HomeNewsCommentariesDisplay

 

Commentary: 'Be the One'

This psuedo North Dakota license plate was created as a complimentary image to 319th Mission Support Group commander, Col. Joe Lindsey's, commentary entitled Be the One. (U.S. Air Force graphic/Staff Sgt. Luis Loza Gutierrez) (This image was manipulated by adding text from multiple photos of other North Dakota license plates using the cloning tool feature on Adobe Photo Shop CS4)

This psuedo North Dakota license plate was created as a complimentary image to 319th Mission Support Group commander, Col. Joe Lindsey's, commentary entitled Be the One. (U.S. Air Force graphic/Staff Sgt. Luis Loza Gutierrez) (This image was manipulated by adding text from multiple photos of other North Dakota license plates using the cloning tool feature on Adobe Photo Shop CS4)

GRAND FORKS AIR FORCE BASE, N.D. --  Five months ago, while reviewing paperwork at my desk, I received an e-mail notification with the subject line that read "Curious." My immediate reaction was making a face with "puzzled" written all over it because I don't normally receive e-mails with such a title. I stopped what I was doing and opened the message. It read, "Is this the same Joe Lindsey I was stationed with at Langley in the early 2000s?" After reading the message, I noticed the name in the signature block, and I began to smile. The e-mail was from Col. Robert "Roc" Rocco whom I worked with at the Air and Space Expeditionary Force Center 12 years ago. I was a captain. He was a major and a mentor. My response back to him confirmed I was indeed the same Joe Lindsey. Roc's follow-up e-mail and its attachment choked me up, framing a leadership story that I will share for the rest of my life. Roc stated the reason he reached out was to inform me that he'd written a commentary for his base paper about me. The commentary was entitled Be the One.

In the commentary, Roc tells the reader one of the things that stood out about me was my car's license plate that read, "BE THE 1." He went on to say that during lunch one day at a mom-and-pop Italian restaurant, he asked me, "What does 'BE THE 1' mean?" He recalls my response was straightforward and quoted me as saying--"Whenever there was a challenge in my life, a mission, or project a commander at any level needed work on, I want to be the one he/she calls to get the job done!" Roc further stated over the years, he often considered the significance of those three simple words, posing the following questions:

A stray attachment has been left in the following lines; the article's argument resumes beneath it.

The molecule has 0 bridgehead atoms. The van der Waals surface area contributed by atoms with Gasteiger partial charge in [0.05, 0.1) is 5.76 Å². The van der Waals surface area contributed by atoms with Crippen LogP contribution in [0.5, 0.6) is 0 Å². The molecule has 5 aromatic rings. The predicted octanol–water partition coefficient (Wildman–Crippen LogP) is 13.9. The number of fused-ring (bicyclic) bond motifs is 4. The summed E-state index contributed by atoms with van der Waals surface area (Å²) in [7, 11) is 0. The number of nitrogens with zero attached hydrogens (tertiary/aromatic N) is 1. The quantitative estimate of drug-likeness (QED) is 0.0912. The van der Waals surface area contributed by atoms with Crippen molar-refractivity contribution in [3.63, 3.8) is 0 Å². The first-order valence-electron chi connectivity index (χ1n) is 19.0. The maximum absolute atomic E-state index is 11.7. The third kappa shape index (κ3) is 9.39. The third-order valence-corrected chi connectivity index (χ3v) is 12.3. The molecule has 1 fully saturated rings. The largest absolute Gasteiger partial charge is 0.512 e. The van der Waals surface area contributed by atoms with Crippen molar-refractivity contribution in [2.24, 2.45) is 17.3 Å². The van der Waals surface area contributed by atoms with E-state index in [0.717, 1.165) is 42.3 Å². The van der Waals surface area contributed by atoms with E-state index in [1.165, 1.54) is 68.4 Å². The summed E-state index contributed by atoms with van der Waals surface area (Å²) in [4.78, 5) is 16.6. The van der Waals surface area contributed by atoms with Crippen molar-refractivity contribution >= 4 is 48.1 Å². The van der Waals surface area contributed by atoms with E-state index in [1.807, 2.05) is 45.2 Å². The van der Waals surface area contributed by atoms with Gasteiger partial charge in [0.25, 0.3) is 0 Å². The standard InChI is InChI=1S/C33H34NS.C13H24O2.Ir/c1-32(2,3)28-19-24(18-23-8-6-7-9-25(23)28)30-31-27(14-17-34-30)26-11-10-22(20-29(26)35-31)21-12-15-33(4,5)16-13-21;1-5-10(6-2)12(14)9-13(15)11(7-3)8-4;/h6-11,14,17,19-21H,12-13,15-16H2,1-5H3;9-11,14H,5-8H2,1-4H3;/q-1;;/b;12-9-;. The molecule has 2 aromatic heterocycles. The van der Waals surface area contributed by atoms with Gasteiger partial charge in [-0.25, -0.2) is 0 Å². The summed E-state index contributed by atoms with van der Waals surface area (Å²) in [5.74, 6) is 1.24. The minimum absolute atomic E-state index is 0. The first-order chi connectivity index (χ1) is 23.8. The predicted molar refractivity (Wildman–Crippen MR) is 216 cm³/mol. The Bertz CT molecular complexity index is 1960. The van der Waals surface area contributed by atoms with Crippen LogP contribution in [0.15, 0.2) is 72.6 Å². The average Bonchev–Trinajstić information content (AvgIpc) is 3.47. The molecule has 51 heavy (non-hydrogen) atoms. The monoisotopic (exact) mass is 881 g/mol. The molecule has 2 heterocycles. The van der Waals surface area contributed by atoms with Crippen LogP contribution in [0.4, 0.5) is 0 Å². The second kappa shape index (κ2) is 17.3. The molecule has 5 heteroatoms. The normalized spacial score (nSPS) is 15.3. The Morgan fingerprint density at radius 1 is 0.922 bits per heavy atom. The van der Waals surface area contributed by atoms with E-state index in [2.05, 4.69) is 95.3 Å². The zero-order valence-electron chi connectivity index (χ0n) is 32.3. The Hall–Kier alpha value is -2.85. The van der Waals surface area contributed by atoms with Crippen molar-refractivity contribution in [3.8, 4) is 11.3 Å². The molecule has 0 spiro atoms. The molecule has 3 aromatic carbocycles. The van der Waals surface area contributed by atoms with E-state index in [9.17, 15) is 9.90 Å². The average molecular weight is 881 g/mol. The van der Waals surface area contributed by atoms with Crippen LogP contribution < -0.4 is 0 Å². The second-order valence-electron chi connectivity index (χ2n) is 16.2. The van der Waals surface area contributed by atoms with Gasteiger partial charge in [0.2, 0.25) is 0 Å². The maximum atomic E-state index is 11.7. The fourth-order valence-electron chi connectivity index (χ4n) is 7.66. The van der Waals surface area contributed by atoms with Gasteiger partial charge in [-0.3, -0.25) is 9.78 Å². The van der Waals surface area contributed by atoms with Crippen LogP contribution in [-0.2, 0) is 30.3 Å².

When my boss called, was I eager to research, study, engage and solve a problem or was I content to sit back, hope and watch others get the tough jobs done. Was I the one who could put doing what's right ahead of doing what was easy or was I the one content with status quo? As a commander, I often ask myself, "Have I guided those I lead with a tenacious 'BE THE 1' attitude or did I pull the reins and slow them down for the sake of personal comfort?" I'm often told that nearly every Airman wants to be successful...what have I done to encourage that success--to encourage each of my Airmen to "BE THE 1?"

These days, vanity license plates aren't affixed to my car. As I've gotten older, I've toned it down just a little. However, my three sons will tell you that I need to tone it down a lot more. Be that as it may, what hasn't changed is my steadfast belief in a proactive approach to making things better through personal engagement and empowerment! Although not considered at the time, "BE THE 1" was my vision of expected behavior. Every member of a group has a responsibility to aggressively seek ways to improve situations in order for the family, squadron, group, wing or Air Force to be victorious--despite the ever-changing external environment.